Daily meetings shouldn’t last more than 15-20 minutes, weekly meetings shouldn’t last more than 45, and monthly meetings shouldn’t last more than 2 hours. Be brief and purposeful about what you’re presenting or asking for, know your desired outcomes well in advance, be bold in stating what matters, then be gone.

  • What are the ground rules, formats, and guidelines for your meetings?

7.

See, Feel, Believe

You can envision your biggest goal, but can you feel it in your gut? Not a metaphorical feeling–rather a true physical sensation in your body that ties the mental and emotional pieces of your goal together. If you can physically feel the goal, then you’re in the position to believe and achieve.

If the feeling isn’t there, I would reevaluate what you’re doing and why — perhaps what you’re doing isn’t the right thing for you. If working towards your biggest goals isn’t inspiring you or giving you life, you may be on the wrong path.

  • What is your gut telling you about a specific goal?

8.

Eliminate ALL Other Options

There’s an old story about commitment. In 1519, Captain Hernan Cortes and six hundred of his men sailed to an unknown land. Cortez was determined to settle this land, so immediately upon arriving, he ordered his men to burn the ships. Two years later, he succeeded in his conquest of the Aztec empire. This is an example of true commitment, and how withdrawal is all too easy when you give yourself the option.

Planning an exit strategy is just a safety net. Cortés was on a mission, and he knew the only way to keep himself or his men from quitting was to take the option off the table. Often, leaders revert back to what they know because it’s easier. To be successful, you need to take challenges head-on, fully committed (eliminating deadweight, embracing new processes or operating frameworks, etc.). Change doesn’t have a chance of working if you’ve already mapped out the off-ramp. In business, you have a choice of either doing what you’ve committed to or not.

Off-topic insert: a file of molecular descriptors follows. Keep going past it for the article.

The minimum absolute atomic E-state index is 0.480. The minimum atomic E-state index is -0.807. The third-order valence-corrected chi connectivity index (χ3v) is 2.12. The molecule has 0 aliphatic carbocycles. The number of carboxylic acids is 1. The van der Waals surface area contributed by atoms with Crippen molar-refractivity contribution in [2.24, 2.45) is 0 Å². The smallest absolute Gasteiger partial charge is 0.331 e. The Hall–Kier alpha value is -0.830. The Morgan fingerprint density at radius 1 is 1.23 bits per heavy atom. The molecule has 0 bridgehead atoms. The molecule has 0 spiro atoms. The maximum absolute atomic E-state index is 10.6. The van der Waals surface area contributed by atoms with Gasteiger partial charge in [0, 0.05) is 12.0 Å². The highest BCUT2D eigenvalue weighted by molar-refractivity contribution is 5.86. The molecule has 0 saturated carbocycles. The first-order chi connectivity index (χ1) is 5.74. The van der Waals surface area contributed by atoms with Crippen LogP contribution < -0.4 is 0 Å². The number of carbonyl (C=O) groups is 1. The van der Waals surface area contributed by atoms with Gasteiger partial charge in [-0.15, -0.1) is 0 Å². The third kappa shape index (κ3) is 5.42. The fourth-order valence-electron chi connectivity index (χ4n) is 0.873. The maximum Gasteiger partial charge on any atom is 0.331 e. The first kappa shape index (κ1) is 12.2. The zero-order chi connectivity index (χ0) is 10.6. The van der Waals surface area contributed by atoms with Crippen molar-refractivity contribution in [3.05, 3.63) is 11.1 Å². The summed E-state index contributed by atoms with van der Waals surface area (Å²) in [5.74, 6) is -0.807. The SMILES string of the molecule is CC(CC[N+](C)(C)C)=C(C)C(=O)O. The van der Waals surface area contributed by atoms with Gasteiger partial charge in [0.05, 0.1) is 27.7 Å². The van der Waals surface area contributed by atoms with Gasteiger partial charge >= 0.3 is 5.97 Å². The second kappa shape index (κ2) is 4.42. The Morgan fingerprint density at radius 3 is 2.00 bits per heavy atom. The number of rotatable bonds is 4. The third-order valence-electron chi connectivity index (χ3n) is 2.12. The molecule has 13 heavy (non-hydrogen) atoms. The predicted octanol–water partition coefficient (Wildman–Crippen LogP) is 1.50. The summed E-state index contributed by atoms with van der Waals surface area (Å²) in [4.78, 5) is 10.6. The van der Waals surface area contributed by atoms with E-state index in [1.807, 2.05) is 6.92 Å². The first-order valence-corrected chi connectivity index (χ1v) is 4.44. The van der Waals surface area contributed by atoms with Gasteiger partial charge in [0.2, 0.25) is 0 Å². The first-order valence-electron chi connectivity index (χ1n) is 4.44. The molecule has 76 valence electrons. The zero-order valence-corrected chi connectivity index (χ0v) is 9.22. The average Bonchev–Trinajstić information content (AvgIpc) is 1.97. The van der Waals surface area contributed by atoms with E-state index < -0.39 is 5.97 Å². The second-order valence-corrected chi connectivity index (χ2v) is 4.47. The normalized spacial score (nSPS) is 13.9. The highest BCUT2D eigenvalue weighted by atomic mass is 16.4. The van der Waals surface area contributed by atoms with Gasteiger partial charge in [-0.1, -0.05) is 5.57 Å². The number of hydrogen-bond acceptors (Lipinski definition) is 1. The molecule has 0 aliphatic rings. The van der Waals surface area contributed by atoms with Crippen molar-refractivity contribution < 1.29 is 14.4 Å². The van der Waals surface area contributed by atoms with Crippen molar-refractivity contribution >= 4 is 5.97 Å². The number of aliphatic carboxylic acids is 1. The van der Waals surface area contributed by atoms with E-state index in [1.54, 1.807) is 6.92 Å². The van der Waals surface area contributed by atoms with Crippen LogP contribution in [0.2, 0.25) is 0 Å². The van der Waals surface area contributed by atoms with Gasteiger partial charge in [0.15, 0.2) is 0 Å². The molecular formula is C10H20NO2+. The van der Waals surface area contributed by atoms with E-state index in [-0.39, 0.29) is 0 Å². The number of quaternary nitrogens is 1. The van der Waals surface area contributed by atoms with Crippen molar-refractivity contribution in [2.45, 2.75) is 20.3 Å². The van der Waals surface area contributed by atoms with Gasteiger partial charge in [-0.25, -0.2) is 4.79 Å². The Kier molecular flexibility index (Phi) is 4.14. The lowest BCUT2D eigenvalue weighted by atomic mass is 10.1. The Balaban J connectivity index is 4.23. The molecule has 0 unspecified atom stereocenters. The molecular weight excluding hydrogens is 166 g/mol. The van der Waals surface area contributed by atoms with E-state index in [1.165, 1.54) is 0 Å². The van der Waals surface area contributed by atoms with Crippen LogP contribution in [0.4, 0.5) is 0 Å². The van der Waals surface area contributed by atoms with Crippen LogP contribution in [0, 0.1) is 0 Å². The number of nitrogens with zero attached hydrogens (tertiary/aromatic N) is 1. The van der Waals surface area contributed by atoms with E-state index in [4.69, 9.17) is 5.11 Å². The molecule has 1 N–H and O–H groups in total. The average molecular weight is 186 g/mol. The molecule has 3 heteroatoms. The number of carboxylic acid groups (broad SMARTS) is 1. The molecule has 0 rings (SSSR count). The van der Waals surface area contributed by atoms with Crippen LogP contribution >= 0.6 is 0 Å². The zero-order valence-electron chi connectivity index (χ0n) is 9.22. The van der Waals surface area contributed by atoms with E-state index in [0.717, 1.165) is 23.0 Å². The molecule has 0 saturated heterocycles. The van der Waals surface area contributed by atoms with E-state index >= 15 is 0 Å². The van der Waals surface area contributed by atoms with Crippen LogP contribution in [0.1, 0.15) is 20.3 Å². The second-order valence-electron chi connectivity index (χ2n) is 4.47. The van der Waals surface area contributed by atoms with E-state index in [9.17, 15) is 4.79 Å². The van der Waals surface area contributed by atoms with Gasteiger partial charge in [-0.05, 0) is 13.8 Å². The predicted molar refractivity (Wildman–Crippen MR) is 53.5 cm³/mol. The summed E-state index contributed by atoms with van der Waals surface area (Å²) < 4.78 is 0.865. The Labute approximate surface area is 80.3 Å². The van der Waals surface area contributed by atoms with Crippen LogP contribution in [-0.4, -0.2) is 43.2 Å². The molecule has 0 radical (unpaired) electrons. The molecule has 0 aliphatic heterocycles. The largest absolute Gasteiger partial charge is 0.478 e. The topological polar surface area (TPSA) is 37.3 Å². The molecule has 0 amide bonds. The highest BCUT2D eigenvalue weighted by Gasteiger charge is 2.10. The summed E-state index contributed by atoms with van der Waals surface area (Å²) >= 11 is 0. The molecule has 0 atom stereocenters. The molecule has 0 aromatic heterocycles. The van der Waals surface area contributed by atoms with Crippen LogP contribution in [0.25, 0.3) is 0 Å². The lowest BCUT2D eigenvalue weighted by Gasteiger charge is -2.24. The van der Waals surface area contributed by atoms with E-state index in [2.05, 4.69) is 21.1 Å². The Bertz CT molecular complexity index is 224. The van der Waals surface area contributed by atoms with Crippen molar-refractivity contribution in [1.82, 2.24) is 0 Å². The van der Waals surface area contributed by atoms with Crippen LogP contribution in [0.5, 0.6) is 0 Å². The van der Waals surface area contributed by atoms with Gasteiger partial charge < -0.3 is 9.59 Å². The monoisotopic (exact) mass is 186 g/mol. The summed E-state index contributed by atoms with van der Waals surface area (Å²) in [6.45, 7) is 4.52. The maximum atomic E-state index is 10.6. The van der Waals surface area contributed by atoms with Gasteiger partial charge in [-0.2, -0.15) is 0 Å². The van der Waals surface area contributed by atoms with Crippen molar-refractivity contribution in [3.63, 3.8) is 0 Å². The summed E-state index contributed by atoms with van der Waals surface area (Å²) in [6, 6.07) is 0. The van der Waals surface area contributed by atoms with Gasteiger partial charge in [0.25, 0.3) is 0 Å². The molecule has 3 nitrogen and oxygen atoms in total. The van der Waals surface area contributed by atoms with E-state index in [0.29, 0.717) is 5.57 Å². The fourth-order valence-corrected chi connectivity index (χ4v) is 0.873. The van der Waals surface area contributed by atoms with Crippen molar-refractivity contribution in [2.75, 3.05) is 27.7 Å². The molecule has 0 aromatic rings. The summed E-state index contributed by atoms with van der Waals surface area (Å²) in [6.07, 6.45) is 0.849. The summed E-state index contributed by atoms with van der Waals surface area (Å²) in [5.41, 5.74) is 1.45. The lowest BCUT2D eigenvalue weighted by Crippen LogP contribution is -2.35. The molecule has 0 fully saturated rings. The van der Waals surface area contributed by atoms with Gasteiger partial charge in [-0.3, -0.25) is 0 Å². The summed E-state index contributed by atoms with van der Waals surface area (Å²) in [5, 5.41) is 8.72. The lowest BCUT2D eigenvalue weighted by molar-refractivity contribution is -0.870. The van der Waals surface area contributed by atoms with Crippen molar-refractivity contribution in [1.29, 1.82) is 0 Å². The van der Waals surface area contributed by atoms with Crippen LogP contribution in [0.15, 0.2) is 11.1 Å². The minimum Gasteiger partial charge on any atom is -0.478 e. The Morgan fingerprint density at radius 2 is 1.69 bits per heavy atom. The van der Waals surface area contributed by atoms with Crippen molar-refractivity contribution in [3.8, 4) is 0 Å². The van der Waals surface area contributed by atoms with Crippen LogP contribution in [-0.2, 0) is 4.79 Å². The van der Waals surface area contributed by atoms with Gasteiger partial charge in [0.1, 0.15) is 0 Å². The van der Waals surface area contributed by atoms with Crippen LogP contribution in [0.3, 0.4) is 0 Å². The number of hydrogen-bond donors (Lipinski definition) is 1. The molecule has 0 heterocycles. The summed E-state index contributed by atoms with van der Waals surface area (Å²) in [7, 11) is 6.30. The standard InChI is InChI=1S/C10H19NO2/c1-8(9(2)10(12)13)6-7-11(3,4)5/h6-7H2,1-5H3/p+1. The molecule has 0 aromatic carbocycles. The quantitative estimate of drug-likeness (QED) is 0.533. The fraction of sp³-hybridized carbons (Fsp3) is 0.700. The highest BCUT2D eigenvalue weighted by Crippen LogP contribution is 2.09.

• What are your ships? Have you burned them yet? What are you afraid to let go of?

9.

Communicate and Connect

We get stuck in silos of texts and emails, floating through daily life with our headphones on. We neglect to get in a room and talk with one another enough.  What if you took the time to really connect with someone — venturing beyond just saying hi in the hallway?

You never know the value you could be giving (or getting) by simply connecting. We must communicate to truly connect. Once a connection is solidified, calls, emails, and texts can be utilized more often. But face-to-face interaction is imperative to build a strong element of trust, rapport, and connection.

  • Think of someone you’d like to build a stronger relationship with. Now, ask them to lunch or to have coffee. If time is an issue, think about ways that might help you connect the next time you run into each other.

10.

Be Infectious

Being infectious is about energy. It’s the law of attraction: if you give off negative energy, you will attract negative energy. If you give off positive energy by being passionate about what you do, being present, finding ways to pump others up, showing gratitude and grace, you will receive it in return.

What many don’t realize is that it’s a conscious choice, but if you can live by this principle, it has a multiplicative effect to others around you. You can’t help but feel good being around positive people. It positions you to do what you need to serve your employees and clients best.

  • Are you aware of what type of energy you radiate? Is it negative or positive?

The Takeaway: these guidelines will help you create an actionable blueprint to help you and your team pave the way for success. If you have the discipline to follow them, you will see results and be on the path to get others rallied around your vision, too.